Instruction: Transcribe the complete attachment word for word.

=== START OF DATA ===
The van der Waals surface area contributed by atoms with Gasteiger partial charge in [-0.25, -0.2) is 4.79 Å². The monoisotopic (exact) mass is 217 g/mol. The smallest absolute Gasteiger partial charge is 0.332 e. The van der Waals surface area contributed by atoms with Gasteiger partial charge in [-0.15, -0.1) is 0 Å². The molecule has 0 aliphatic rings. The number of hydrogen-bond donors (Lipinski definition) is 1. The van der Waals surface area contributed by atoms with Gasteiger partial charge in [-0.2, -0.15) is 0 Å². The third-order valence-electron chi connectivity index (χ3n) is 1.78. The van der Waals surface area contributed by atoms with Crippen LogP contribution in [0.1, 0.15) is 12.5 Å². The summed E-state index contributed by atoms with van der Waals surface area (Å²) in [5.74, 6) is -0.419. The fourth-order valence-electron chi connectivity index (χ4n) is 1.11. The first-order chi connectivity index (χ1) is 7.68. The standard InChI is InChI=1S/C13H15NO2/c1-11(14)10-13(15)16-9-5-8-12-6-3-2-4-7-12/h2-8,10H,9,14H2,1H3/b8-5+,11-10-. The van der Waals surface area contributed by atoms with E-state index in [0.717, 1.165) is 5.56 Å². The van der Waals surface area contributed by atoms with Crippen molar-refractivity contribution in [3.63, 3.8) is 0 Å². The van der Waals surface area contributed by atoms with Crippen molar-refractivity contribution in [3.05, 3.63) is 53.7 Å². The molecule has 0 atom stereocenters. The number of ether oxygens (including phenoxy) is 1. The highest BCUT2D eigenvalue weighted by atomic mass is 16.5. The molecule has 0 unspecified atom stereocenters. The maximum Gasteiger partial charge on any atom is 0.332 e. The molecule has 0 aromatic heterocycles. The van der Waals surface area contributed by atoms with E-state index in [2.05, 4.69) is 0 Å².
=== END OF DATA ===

The van der Waals surface area contributed by atoms with Gasteiger partial charge in [-0.25, -0.2) is 4.79 Å². The monoisotopic (exact) mass is 217 g/mol. The smallest absolute Gasteiger partial charge is 0.332 e. The van der Waals surface area contributed by atoms with Gasteiger partial charge in [-0.15, -0.1) is 0 Å². The molecule has 0 aliphatic rings. The number of hydrogen-bond donors (Lipinski definition) is 1. The van der Waals surface area contributed by atoms with Gasteiger partial charge in [-0.2, -0.15) is 0 Å². The third-order valence-electron chi connectivity index (χ3n) is 1.78. The van der Waals surface area contributed by atoms with Crippen LogP contribution in [0.1, 0.15) is 12.5 Å². The summed E-state index contributed by atoms with van der Waals surface area (Å²) in [5.74, 6) is -0.419. The fourth-order valence-electron chi connectivity index (χ4n) is 1.11. The first-order chi connectivity index (χ1) is 7.68. The standard InChI is InChI=1S/C13H15NO2/c1-11(14)10-13(15)16-9-5-8-12-6-3-2-4-7-12/h2-8,10H,9,14H2,1H3/b8-5+,11-10-. The van der Waals surface area contributed by atoms with E-state index in [0.717, 1.165) is 5.56 Å². The van der Waals surface area contributed by atoms with Crippen molar-refractivity contribution in [3.63, 3.8) is 0 Å². The van der Waals surface area contributed by atoms with Crippen molar-refractivity contribution in [3.05, 3.63) is 53.7 Å². The molecule has 0 atom stereocenters. The number of ether oxygens (including phenoxy) is 1. The highest BCUT2D eigenvalue weighted by atomic mass is 16.5. The molecule has 0 unspecified atom stereocenters. The maximum Gasteiger partial charge on any atom is 0.332 e. The molecule has 0 aromatic heterocycles. The van der Waals surface area contributed by atoms with E-state index in [2.05, 4.69) is 0 Å².